• In his first few weeks as general manager Benning has been “everything we want this organization to be,” Linden said on Friday. A note of caution though, as we learned from the Tim Murray/Pat LaFontaine situation, words are wind until a president and general manager have legitimately made at least one potentially transformative roster decision in a cooperative fashion. 
  • More on Benning: “I’ve been thrilled. He’s been excellent. To see him work his draft room, at the combine, his knowledge of the players, his direction to our scouts, his communications with these guys is incredible. Every kid who walked in the room, he knew. “Oh that goal you scored there,” or “I saw you there, or this happened,” it was really amazing.” That’s great Trevor, but how does he handle a Kona?
  • Linden suggested that former Canucks defenseman Willie Mitchell probably isn’t a fit in Vancouver, which is pretty obvious I think. The more interesting question would’ve been: “Trevor, will you get into a bidding war with the New York Rangers over Aaron Rome?”
  • Ranking of coaching candidates for whom Linden showed the most enthusiasm: 1) Mike Johnston 2) Marc Crawford 3) Dan Bylsma 4) Willie Desjardins. My best guess for Linden’s order of actual preference, despite Pratt’s latest big scoop: the complete opposite.
Listen to the full Linden interview here.

  • All I care about is the Kesler deal. Rangers bought out Brad Richards today. Are they in the mix for Kesler? Hope so. I have read lots of copy on the less-than-great kesler/Alain V relationship. But if we could pry Krieder away straight up for Kesler…sweet!

  • Caught some of the interview later in the day. Cannot stand Big Fat David Pratt and the senile Bro Jake. 1040 found the two most ignorant guys, in regards to sports, and put them on the morning show. Have not tuned in since September to that show. Just awful, awful stuff. Even hearing the replay of the interview on the mid-day show was rough cuz BFD Pratt and Bro chime in with their own special brand of stupidity.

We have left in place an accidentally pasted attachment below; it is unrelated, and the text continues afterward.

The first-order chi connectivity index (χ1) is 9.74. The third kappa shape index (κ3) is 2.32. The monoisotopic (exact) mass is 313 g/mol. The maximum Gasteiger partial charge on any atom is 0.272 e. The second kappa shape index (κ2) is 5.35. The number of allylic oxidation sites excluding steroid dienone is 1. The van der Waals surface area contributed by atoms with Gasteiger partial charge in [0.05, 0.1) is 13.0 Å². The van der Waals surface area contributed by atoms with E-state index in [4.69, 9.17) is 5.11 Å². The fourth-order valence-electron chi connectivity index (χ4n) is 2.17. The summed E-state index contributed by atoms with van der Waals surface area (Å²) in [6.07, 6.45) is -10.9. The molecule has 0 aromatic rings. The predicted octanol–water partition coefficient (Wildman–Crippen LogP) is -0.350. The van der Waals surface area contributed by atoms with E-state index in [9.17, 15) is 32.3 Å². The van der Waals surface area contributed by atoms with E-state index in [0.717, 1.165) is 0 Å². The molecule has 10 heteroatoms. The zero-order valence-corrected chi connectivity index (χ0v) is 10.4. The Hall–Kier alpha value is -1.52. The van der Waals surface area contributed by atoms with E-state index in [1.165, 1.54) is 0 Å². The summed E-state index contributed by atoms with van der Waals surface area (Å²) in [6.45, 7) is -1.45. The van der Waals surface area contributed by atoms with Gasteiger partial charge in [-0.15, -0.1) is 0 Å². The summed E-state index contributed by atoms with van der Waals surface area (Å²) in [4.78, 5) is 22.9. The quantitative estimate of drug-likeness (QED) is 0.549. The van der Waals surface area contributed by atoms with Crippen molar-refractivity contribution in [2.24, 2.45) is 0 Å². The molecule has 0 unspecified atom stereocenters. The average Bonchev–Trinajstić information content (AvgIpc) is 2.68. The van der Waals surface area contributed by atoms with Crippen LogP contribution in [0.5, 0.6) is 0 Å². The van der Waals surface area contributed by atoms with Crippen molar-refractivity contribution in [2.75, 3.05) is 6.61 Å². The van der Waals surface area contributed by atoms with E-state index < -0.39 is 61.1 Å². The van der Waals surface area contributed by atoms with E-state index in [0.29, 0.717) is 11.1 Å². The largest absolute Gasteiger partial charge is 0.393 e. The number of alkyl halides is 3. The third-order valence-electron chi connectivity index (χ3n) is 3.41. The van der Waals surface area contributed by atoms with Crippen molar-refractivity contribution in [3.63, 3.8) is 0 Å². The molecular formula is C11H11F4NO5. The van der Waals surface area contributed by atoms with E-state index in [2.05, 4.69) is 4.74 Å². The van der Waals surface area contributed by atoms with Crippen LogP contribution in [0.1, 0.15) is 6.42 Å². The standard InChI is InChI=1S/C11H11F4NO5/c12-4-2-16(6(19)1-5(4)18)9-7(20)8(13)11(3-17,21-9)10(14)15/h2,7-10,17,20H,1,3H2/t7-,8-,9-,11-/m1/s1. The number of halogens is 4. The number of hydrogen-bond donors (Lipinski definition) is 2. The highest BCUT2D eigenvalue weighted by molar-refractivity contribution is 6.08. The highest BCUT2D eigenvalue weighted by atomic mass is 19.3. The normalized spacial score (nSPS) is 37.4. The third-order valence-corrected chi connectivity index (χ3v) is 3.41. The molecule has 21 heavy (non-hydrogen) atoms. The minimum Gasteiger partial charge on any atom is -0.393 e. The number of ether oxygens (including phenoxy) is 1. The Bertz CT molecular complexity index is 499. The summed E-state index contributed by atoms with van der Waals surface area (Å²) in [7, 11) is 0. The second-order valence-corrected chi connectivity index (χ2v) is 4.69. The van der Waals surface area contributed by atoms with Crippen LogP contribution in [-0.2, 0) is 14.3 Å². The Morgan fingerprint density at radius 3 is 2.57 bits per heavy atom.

Anyway, I don’t think there was any list from what I hear in regards to coaches. Much thanks for the transcript.

  • “When Trevor Linden was first hired by the Canucks in the wake of the landslide consumer confidence crisis that marked the tail end of Mike Gillis’ tenure, it appeared at first blush to be a bit of a reactionary maneuver. This was a beloved former Canucks player, arguably the beloved former Canucks player, but Linden was also a guy with absolutely zero NHL front office experience.”

    To be fair, he took over for a guy that had zero NHL front office experience that appeared to be a reactionary hire in the first place.

    A much appreciated transcript…

  • I’m glad to hear Linden say that the Canucks won’t necessarily spend to the cap this off-season. The last thing we want is for the Canucks to way overspend on a player who’s not worth the term/cap hit (*cough*Clarkson*cough*Leino*cough*).

  • If I may bring in the requisite nerd analogy (ye olde RPG character stats), Gillis seemed like a guy with high intelligence (Think of it as cunning or cleverness), low charisma, and less wisdom than he thought had.

    Notably, the Hodgson stat-pumping was pretty clever, but when dealing with the media, Gillis lacked the charisma to dodge or deflect the issue, then had the poor wisdom to come out and outright say that yes, they basically actively changed his usage to deceive trade partners.

    And then he wonders why the trade market for him is so thin in subsequent seasons.

    Linden’s knowledge or interest in analytics might be perfunctory at best, but he has Benning and the coaches for that – so long as he’s wise enough to know when to listen and when to overrule his subordinates.

    Numbers matter when it comes to analysis and strategy, but dealing with players and other teams (and owners, and agents) are all people skills all the time, and in that regard, Linden seems eminently qualified to be the face/front man for the management team of the Canucks